Throughout its forty-year history, the Pitt Poetry Series has provided a voice for the diversity that is American poetry, representing poets from many backgrounds without allegiance to any one school or style. American Poetry Now is a true representation of contemporary American poetry.

Ed Ochester, series editor for nearly thirty years, has assembled a quintessential selection-along with biographies and photos, an enlightening introduction, and a suggested list for further reading, all in a highly accessible format. American Poetry Now is a sweeping anthology that will delight poetry fans, students, teachers, and general readers alike.

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The American Sonnet
An Anthology of Poems and Essays
Dora Malech
University of Iowa Press, 2023
Poet and scholar team Dora Malech and Laura T. Smith collect and foreground an impressive range of sonnets, including formal and formally subversive sonnets by established and emerging poets, highlighting connections across literary moments and movements. Poets include Phillis Wheatley, Fredrick Goddard Tuckerman, Emma Lazarus, Paul Laurence Dunbar, Gertrude Stein, Fradel Shtok, Claude McKay, Edna St. Vincent Millay, Ruth Muskrat Bronson, Langston Hughes, Muriel Rukeyser, Gwendolyn Brooks, Dunstan Thompson, Rhina P. Espaillat, Lucille Clifton, Marilyn Hacker, Wanda Coleman, Patricia Smith, Jericho Brown, and Diane Seuss. The sonnets are accompanied by critical essays that likewise draw together diverse voices, methodologies, and historical and theoretical perspectives that represent the burgeoning field of American sonnet studies.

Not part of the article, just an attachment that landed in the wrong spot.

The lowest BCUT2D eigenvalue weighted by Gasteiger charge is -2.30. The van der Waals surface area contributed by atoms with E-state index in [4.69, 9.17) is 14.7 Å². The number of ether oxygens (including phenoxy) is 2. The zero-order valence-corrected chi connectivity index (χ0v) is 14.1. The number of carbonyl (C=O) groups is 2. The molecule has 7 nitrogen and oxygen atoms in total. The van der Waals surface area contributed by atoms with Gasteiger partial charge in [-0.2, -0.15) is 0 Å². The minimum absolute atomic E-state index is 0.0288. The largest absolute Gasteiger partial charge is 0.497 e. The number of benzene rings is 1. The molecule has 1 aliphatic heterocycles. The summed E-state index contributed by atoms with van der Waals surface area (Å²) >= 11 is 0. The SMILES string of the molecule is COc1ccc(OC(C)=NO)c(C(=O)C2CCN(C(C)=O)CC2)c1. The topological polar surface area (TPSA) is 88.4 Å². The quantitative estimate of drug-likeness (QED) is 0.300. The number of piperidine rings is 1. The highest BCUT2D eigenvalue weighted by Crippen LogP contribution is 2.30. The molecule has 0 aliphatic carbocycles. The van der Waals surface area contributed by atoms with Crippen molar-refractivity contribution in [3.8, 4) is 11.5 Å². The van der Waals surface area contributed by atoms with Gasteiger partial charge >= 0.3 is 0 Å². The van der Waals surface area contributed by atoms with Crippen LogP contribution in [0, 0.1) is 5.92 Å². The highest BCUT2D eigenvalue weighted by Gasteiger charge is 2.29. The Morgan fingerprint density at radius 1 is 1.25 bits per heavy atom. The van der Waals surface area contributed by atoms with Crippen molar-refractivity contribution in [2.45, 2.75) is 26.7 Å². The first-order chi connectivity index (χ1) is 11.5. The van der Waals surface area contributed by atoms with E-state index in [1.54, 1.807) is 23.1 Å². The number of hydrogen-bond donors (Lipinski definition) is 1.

Contributor List: Essayists
Abdul Ali, Baltimore, MD
Anna Lena Phillips Bell, University of North Carolina, Wilmington
Jodie Childers, Queens, New York
Benjamin Crawford, University of Alabama
Meg Day, Franklin and Marshall College
Donna Denizé, St. Albans School
Michael Dumanis, Bennington College
Jordan Finkin, Hebrew Union College
Rebecca Morgan Frank, Northwestern University
Anna Maria Hong, Mount Holyoke College
Gillian Huang-Tiller, University of Virginia, Wise
Walt Hunter, Clemson University
John James, University of California, Berkeley
Matthew Kilbane, University of Notre Dame
Diana Leca, University of Oxford
Ariel Martino, Colgate University
Nate Mickelson, New York University
Lisa L. Moore, University of Texas at Austin
Timo Müller, University of Konstanz, Germany
Carl Phillips, Washington University in St. Louis
Zoë Pollak, Columbia University
Jonathan F.S. Post, UCLA
Stephen Regan, Durham University, UK
Jahan Ramazani, University of Virginia
Hollis Robbins, University of Utah
Nathan Spoon, Joelton, TN
Marlo Starr, Wittenberg University
Yuki Tanaka, Hosei University, Japan
Tess Taylor, Ashland University
Michael Theune, Illinois Wesleyan University
Eleanor Wakefield, University of Oregon